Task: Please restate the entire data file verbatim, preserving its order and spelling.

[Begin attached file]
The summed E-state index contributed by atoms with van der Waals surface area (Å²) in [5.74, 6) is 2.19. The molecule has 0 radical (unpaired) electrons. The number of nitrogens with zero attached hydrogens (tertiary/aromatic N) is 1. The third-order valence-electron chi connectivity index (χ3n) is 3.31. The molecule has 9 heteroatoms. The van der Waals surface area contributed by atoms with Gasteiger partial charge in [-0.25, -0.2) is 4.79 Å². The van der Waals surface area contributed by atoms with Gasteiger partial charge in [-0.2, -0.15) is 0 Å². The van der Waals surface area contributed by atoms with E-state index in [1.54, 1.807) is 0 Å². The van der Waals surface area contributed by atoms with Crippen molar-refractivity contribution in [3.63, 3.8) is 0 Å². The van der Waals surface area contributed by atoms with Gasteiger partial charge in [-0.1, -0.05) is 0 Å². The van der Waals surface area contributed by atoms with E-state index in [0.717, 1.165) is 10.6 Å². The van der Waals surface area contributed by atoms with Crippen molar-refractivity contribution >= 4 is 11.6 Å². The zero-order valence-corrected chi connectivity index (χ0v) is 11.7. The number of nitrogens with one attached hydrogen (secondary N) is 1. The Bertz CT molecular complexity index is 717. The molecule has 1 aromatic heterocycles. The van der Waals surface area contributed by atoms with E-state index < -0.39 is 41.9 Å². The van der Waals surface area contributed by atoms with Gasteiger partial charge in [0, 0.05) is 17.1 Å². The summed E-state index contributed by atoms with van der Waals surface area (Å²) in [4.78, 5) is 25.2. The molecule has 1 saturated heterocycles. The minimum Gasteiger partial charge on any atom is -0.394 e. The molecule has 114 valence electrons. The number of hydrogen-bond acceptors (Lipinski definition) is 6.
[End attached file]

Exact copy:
The summed E-state index contributed by atoms with van der Waals surface area (Å²) in [5.74, 6) is 2.19. The molecule has 0 radical (unpaired) electrons. The number of nitrogens with zero attached hydrogens (tertiary/aromatic N) is 1. The third-order valence-electron chi connectivity index (χ3n) is 3.31. The molecule has 9 heteroatoms. The van der Waals surface area contributed by atoms with Gasteiger partial charge in [-0.25, -0.2) is 4.79 Å². The van der Waals surface area contributed by atoms with Gasteiger partial charge in [-0.2, -0.15) is 0 Å². The van der Waals surface area contributed by atoms with E-state index in [1.54, 1.807) is 0 Å². The van der Waals surface area contributed by atoms with Crippen molar-refractivity contribution in [3.63, 3.8) is 0 Å². The van der Waals surface area contributed by atoms with Gasteiger partial charge in [-0.1, -0.05) is 0 Å². The van der Waals surface area contributed by atoms with E-state index in [0.717, 1.165) is 10.6 Å². The van der Waals surface area contributed by atoms with Crippen molar-refractivity contribution >= 4 is 11.6 Å². The zero-order valence-corrected chi connectivity index (χ0v) is 11.7. The number of nitrogens with one attached hydrogen (secondary N) is 1. The Bertz CT molecular complexity index is 717. The molecule has 1 aromatic heterocycles. The van der Waals surface area contributed by atoms with E-state index < -0.39 is 41.9 Å². The van der Waals surface area contributed by atoms with Gasteiger partial charge in [0, 0.05) is 17.1 Å². The summed E-state index contributed by atoms with van der Waals surface area (Å²) in [4.78, 5) is 25.2. The molecule has 1 saturated heterocycles. The minimum Gasteiger partial charge on any atom is -0.394 e. The molecule has 114 valence electrons. The number of hydrogen-bond acceptors (Lipinski definition) is 6.